|Bond 'getting better.'|
The antagonist reinforces the theme of rebirth; an agent from a previous decade, and Bond's predecessor for M's favour, he embodies a different kind of reinvention; his plan is simply an enormous, exhaustive revenge against his former department mentor, whom he perceives as having abandoned him.
Abandoned: now that's an interesting lens to observe the Bond story. Orphaned at 11, Bond is an avatar of rootlessness. 'That's what happens to unmarried agents with no family,' says M to Bond, having just told him his flat has been sold posthumously. Later, she tells him, 'Orphans- they make the best agents,' and Bond can only say nothing by way of agreement. Part of the utility of this isolation is to play to the themes that make Bond so attractive as a character: irresponsibility, the perfectly free individual, unworried by the tethers and ballast of kin. He can shoot, couple and quaff with abandon, with no one to whom he has to defer or justify himself. Even his department nomenclature, '00' indicates the libertarian fantasy of exemption from the most basic of society's prohibitions- killing.
But flip the lens, and the privations of this existence are obvious: Aristotle said that any man who lived without society was either a God or a Monster, and Bond is a fascinating blend of both. Loneliness is the counterpoint to privacy; and carelessness results in having no one who cares for you in return. Intemperance of alcoholic appetite is the path to addiction; aggressive promiscuity fails to satisfy the itch that inspires it, and leads to loathing. Even M, apparently his closest colleague, sends him to his death with barely a heartbeat of hesitation; not once, but repeatedly.
The moment when M asks Bond 'Is this where you grew up?', and he barely answers her, sweeping his gaze across the foggy, heroic valley of Glencoe, is poignant. Bond could never have been born somewhere petty or common; he was forged somewhere as mythical and epic as himself. But even here, we haven't reached the heart of Bond's roots, and we are led back in time to nearly- nearly- the core of Bond: Skyfall Manor itself (surprisingly not an audacious macguffin of pseudo-Armageddon technology as the film's titles usually are, but the family pile).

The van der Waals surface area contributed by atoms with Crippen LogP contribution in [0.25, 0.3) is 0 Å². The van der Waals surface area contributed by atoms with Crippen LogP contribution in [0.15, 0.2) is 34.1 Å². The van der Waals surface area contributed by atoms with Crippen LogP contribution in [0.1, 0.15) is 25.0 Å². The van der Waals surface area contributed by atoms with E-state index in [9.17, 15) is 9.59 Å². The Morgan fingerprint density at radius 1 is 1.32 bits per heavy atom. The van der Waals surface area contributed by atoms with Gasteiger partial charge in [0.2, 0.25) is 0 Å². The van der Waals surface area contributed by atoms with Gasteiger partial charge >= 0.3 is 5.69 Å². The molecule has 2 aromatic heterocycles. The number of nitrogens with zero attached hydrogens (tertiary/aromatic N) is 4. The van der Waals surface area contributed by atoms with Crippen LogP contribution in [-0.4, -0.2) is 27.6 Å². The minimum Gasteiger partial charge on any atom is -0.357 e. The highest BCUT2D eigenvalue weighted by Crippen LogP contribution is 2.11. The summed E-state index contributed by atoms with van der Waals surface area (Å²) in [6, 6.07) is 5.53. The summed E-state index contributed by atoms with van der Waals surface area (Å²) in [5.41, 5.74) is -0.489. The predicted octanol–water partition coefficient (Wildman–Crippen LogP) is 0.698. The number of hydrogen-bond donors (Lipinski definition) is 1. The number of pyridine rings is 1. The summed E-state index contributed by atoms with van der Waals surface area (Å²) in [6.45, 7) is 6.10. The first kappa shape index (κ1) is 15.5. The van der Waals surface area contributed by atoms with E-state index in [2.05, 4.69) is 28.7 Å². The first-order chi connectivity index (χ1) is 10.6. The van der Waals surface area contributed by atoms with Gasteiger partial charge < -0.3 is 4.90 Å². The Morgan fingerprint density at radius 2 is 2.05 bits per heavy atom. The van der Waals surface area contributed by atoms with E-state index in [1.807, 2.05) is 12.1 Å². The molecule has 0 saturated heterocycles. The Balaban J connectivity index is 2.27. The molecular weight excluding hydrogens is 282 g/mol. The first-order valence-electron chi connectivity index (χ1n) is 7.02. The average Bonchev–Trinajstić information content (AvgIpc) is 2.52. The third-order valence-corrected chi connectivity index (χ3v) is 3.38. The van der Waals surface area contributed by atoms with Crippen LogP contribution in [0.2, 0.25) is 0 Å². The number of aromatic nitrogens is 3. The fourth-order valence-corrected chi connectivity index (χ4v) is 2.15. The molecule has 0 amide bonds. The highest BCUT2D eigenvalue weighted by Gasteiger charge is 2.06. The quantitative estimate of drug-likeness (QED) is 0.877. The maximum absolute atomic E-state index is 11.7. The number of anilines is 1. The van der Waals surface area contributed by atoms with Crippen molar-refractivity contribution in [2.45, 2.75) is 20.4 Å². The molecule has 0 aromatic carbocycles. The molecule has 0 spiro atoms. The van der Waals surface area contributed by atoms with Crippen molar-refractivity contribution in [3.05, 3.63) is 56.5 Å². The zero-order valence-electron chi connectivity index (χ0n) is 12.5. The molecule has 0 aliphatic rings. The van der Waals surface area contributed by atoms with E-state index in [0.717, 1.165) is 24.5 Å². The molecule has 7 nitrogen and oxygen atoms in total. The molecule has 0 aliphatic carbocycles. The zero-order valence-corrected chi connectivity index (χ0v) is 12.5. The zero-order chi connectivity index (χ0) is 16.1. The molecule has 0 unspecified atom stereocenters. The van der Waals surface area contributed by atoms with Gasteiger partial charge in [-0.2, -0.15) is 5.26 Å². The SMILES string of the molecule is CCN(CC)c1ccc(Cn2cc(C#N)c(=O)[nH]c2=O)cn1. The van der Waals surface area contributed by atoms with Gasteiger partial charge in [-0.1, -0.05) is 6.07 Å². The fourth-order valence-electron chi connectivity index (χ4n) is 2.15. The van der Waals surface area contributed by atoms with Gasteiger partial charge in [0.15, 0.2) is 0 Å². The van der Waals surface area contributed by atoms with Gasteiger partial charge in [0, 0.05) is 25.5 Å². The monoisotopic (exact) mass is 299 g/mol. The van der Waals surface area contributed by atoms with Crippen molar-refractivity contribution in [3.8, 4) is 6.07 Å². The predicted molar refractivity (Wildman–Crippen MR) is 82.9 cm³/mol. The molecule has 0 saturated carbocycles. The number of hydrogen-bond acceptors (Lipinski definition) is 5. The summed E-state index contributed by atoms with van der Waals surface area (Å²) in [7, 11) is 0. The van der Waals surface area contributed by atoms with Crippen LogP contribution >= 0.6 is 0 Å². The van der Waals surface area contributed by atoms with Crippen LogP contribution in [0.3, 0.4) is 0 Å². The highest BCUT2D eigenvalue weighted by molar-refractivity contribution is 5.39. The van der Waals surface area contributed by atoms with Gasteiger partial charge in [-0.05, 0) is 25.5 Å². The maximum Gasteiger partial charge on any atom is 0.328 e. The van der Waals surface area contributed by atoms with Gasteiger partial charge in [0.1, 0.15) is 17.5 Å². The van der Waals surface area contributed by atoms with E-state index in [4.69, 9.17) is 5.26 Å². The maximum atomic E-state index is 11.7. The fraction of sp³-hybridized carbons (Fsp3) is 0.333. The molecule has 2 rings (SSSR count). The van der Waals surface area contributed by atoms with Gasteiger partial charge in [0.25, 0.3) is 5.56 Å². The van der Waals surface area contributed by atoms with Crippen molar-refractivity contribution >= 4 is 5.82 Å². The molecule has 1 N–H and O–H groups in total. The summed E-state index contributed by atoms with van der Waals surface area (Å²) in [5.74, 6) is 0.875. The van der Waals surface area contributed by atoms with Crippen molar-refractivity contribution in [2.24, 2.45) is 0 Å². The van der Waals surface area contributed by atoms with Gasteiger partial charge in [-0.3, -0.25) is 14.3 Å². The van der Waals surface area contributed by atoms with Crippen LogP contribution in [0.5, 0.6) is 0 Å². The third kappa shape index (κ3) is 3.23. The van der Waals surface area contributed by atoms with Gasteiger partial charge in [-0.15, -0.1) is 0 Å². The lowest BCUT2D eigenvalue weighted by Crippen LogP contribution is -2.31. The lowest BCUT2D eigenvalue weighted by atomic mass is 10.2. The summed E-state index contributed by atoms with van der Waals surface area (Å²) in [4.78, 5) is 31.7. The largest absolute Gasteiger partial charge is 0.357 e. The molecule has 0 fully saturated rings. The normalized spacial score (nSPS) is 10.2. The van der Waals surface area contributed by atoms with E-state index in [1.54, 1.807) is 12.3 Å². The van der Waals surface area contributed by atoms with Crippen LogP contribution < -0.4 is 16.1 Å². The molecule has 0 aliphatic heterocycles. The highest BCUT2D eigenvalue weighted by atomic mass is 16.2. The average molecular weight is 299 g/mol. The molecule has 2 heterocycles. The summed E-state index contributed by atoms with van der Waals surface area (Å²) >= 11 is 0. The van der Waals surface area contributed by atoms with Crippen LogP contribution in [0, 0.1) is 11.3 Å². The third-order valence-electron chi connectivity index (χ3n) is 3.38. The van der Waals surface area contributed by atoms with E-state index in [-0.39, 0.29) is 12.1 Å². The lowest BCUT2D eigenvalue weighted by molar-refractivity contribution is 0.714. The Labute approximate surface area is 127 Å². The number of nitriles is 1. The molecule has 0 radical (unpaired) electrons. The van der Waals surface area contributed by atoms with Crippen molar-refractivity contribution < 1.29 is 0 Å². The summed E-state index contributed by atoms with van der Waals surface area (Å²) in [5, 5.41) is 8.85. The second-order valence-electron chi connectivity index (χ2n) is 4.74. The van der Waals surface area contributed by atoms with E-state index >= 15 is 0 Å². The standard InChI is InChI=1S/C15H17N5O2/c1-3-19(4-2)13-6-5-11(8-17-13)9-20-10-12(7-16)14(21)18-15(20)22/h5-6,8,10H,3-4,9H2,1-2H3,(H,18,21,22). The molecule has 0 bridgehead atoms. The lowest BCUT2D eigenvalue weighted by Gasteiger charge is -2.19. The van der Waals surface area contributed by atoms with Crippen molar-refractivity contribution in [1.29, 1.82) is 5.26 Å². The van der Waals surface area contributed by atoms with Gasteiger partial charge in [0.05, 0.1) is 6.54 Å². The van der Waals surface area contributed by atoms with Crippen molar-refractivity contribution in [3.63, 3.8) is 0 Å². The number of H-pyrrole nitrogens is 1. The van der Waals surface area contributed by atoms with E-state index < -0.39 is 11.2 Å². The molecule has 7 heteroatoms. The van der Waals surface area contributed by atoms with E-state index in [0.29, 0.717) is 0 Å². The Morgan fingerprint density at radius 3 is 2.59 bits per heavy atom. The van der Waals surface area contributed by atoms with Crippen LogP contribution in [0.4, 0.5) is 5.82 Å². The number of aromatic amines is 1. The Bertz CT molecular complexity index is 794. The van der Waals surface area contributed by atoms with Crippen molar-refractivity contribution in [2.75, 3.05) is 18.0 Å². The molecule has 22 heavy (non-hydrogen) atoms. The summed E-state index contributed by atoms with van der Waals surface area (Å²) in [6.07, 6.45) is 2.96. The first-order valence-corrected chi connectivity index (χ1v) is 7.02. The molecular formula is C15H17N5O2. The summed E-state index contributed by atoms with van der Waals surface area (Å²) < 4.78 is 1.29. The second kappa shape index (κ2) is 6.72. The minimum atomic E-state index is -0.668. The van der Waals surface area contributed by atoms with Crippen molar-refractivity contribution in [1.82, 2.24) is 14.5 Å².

A knacker's yard of a house/ castle, it hides, almost like a ghost, Kincade, the family gamekeeper, and seemingly the last link between Bond and his past. It's interesting: we can barely visualise him as a traumatised boy, and we can see the walking scar tissue he becomes in the films, but it is impossible to imagine Bond as anything other than his invincible adult incarnation, reminiscent of the way that the gospels skim almost entirely over the figure of Christ, fast forwarding from his birth to the adult ministry via a pitstop at the Temple. Kincade, we find out, taught Bond (described in the novels as the best shot in the branch) to use a shotgun. He also describes to M how Bond, when informed by Kincaid of his parents' death in an avalanche, hid in the Priest's Tunnel. 'And when he emerged again, he was a man.' Kincaid is the witness, if not the midwife, to Bond's first regeneration. It's appropriate- maybe essential- that he's present for the second.